Juliet Jaques writing on transition regret for The Guardian, writes:
‘Personally, I’ve not known anyone to detransition: this is not to deny that there are people who genuinely regret transition and particularly surgery purely because they’ve ended up with a body that wasn’t right for them, but instances do seem rare – partly because the pathway allows people to opt out at any point, and some remain on hormones before surgery for much longer than strictly necessary whilst they consider their options.’
Juliet makes a good point. Gender Identity Clinics require you to undergo at least one year of RLE, or Real Life Experience, during which you live full time as the gender you identify as before they will even consider HRT or medical treatment of any kind. Many trans people find themselves forced to undergo two years of RLE, just in case, and this can stretch out a lot longer if the person in question is non-binary, or is not suitably gender-conforming, or has a disability, or mental illness, or does not conform to the white western imperialist model of the gender binary. RLE itself is the topic of a future blog post, but it ensures that the process before any treatment of dysphoria can take place is long and drawn out, often to the detriment of the health and physical safety of trans people trying to access healthcare.
The idea of detransition and regret also ignores the reality that for many people detransitioning is instead retransitioning – a person may discover that their gender identity changes over time, or a person who assumed that they were a trans man or a trans woman may discover that they are non-binary and wish to have a body that reflects this, or someone’s gender identity may not change at all, but they may wish to undergo further HRT or surgery to alleviate subsequent dysphoria, and all of these things are fine. The reduction of the infinite ways to be trans down to ‘sex changes’ and ‘reverse sex changes’ obscures the fact that actually, all trans people are entitled to all the treatment they need, all the time. Just like everybody else.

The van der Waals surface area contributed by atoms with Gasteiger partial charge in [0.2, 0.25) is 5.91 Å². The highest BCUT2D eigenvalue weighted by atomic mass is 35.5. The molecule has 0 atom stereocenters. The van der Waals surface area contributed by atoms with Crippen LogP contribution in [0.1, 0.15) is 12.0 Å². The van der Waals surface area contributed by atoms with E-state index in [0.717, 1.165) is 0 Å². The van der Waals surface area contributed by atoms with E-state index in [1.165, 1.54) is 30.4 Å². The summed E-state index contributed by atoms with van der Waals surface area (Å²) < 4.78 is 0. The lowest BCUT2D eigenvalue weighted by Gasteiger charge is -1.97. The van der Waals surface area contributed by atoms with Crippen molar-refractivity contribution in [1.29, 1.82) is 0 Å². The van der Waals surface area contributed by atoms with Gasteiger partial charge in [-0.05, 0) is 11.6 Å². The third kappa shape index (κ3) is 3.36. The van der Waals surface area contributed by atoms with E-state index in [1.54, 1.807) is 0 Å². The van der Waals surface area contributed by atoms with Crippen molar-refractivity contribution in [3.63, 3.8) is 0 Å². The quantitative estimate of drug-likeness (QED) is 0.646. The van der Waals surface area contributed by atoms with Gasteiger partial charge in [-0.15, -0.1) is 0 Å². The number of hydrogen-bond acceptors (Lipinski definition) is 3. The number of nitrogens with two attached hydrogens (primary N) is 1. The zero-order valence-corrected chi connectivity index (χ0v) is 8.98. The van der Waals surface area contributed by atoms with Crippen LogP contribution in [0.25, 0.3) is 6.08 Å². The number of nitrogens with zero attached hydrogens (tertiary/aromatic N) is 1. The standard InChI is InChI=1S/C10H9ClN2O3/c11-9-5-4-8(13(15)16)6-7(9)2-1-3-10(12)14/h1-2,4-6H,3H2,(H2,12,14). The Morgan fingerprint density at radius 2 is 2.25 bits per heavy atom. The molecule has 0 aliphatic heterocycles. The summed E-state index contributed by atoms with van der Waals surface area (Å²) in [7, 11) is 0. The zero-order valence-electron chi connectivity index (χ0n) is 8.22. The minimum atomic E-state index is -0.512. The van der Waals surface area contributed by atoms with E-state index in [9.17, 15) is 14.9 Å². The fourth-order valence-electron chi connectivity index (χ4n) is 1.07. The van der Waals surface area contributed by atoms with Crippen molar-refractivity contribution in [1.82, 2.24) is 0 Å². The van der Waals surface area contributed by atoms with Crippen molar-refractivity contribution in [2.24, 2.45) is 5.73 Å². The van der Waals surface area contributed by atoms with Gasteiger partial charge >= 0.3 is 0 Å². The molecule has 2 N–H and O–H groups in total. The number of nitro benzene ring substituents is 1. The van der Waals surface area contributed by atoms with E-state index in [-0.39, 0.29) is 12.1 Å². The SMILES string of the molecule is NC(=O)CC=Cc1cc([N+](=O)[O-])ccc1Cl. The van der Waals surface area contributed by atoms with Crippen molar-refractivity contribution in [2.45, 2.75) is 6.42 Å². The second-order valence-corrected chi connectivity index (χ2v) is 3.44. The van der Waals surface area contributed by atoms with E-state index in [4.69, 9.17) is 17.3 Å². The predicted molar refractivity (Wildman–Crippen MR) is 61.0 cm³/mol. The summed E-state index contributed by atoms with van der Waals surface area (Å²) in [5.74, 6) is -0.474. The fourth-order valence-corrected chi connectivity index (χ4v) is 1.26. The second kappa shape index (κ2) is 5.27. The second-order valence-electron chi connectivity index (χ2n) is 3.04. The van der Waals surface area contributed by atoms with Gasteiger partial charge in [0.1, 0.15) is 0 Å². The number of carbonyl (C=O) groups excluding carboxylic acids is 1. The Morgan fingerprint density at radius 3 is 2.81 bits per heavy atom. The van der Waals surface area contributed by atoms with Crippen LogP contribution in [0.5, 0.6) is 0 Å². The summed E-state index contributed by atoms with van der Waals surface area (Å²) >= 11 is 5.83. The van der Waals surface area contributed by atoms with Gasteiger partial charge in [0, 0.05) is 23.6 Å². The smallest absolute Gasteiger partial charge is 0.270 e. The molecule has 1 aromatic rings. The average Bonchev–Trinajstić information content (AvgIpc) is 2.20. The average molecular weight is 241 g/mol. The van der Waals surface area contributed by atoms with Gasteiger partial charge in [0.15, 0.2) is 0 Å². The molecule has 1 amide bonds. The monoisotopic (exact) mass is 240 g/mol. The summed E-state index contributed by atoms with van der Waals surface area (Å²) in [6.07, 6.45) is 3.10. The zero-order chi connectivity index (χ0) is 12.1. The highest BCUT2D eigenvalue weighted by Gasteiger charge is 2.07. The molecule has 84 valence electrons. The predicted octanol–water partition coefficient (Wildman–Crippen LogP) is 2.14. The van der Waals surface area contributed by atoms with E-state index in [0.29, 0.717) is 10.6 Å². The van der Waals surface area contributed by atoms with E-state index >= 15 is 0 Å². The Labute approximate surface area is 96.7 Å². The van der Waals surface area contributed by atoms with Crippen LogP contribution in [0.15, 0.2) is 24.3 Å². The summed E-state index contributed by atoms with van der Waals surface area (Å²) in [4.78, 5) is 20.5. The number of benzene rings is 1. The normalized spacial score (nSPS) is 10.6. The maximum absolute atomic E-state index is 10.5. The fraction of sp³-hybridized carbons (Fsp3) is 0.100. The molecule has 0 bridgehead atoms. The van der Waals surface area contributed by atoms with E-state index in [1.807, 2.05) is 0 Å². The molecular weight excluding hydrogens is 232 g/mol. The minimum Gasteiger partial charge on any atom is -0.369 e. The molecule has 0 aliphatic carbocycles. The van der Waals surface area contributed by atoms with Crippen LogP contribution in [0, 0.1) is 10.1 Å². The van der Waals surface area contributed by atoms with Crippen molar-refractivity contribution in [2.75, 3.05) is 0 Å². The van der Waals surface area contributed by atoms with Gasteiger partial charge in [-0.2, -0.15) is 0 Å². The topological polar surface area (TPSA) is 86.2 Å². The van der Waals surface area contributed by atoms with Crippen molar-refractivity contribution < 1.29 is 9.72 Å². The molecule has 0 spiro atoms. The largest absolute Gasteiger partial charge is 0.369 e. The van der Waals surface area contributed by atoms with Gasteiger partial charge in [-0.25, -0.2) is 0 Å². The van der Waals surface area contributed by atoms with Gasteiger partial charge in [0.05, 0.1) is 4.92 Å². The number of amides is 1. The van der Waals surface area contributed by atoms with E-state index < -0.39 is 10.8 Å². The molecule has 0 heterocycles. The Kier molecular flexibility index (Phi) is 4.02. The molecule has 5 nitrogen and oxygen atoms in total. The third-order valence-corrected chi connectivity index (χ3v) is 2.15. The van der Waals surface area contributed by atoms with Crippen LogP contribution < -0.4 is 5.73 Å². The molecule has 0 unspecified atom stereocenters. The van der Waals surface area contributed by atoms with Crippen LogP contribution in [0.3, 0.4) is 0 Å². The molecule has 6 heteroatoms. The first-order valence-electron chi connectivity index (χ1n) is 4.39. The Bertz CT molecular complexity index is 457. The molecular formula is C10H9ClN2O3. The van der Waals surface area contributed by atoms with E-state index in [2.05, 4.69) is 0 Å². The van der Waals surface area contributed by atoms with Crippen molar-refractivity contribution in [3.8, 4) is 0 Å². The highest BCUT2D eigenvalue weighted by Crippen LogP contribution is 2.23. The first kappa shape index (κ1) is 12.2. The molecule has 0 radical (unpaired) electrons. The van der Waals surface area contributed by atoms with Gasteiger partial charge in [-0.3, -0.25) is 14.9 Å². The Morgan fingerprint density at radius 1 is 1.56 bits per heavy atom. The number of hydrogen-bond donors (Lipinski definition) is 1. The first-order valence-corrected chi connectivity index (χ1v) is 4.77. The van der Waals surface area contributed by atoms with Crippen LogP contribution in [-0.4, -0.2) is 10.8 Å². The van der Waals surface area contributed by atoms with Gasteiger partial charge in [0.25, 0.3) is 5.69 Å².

In her excellent open letter responding to Sundog, Ruth draws attention to the fact that Sundog use the terms ‘sex change’ and ‘reverse sex change’, which, as well as being loaded terms rarely seen in use outside the right wing press, are inaccurate, meaningless and othering. Furthermore, she points out that projects such as Trans Media Watch and All About Trans, which exist to improve the media representation of trans people, both offer clear guidance on how to respectfully talk about trans people, which Sundog could have discovered with a five minute google search.
There are a lot of important stories to tell about trans healthcare. The majority of them revolve around outdated, pathologising medical practices, unnecessary gatekeeping, ableism, racism, sexism, and transphobia. Some of them are about detransitioning or retransitioning, and yes, those stories are important, and the people who live them have experiences that are important and valid. But seeking to weaponise those stories, to ‘look at the way in which transgender individuals are treated in society and whether the process before someone is permitted an operation is robust enough’, is an act that is harmful to trans people and could be, nay, will be used to make healthcare even more difficult for us to access. And regardless of how ‘respectful and sensitive’ Sundog claim they want their documentary to be, courting a cheap bit of controversy for Channel 4 at the expense of trans people’s right to healthcare is neither respectful, nor sensitive. It’s dangerous.